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Maps of Quebec / Cartes du Québec


Last revised:
20 August 2004


Map of the Colonization Regions of Quebec
Carte des régions de colonisation de la province

de Québec


The 1923 Atlas-géographie of primary schools of the Frères Maristes of the province of Quebec asked the question: "Is the territory of the Province of Quebec entirely colonized?" The answer provided was that "the province had barely one twentieth of its territory colonized, cleared and organized into municipalities; more than 15,000,000 acres of good fertile land were waiting to be tilled; that is why the provincial government was doing everything within its power to promote farming". Further, the same text assured the pupils that "those who left the province for the United States would do much better to go instead to one of the regions of colonization chosen by the provincial government; there, they would find more rapidly and more easily a modest affluence, independence and freedom since the peasant who owns the land he cultivates is like a small king on his domain ".

The colonization areas were (as described by the Atlas ):

  • Abitibi : the new transcontinental line of the Canadian National Railway (CNR) had opened opportunities. [The region was excellent for mining; a short growing season limited agricultural development.]
  • Lake Temiscaming : flat lands around the lake and a micro climate made agriculture possible, especially the dairy industry although markets were far.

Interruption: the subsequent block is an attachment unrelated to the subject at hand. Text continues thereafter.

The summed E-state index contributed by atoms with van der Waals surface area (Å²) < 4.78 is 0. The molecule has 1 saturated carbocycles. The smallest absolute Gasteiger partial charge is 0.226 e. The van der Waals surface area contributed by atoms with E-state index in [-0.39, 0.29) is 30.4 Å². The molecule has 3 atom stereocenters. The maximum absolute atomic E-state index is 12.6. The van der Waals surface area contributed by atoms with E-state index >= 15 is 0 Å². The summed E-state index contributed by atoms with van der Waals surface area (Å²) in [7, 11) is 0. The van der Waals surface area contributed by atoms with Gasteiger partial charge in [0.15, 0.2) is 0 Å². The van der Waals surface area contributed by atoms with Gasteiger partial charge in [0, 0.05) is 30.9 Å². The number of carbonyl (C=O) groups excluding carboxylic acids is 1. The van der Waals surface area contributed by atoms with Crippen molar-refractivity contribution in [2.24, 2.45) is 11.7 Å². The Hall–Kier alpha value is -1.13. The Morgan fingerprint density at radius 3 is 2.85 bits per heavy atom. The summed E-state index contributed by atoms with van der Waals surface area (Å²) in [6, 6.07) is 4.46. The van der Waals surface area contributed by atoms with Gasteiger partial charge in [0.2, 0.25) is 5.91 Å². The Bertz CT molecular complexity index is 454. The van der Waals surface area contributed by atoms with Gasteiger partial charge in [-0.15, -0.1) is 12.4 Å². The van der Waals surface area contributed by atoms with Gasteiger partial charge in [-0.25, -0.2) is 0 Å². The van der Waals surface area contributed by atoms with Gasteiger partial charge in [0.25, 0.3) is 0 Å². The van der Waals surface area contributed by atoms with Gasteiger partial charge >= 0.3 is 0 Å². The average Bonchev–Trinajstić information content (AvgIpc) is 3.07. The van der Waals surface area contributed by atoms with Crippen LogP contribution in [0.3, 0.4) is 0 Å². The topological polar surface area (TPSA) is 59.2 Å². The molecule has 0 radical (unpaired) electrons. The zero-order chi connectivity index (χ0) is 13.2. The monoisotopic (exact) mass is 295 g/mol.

• The valleys of the Gatineau and the Lièvre rivers: these sub regions of the Ottawa Valley contained flat land close to the rivers. Good forest reserves permitted lumbering. Inevitably, the "industrie agro-forestière" developed in this setting.
  • The basin of the river Matawin : The Atlas of 1923 declared this valley to be one of the most fertile in the province.
  • Lac St.-Jean : "whose soil is of an inexhaustible fertility" according to the Atlas .
  • The townships of south-east Quebec : alongside the transcontinental line of the CNR "parishes are springing-up as if by magic".
  • The Valley of the Matapedia: "a magnificent agricultural region capable of sustaining 400,000 souls".
While these regions clearly offered some opportunities, it is evident that the editors of the Atlas greatly overestimated their potential. They evidently suffered from agriculturalism.

Source of the map: Les Frères Maristes, Atlas-Géographie. Étude physique - Politique, Économique du Canada et de la Province de Québec , Montreal, Granger Frères Ltée, 1930 [1923], p. 49

© 2004 Claude Bélanger, Marianopolis College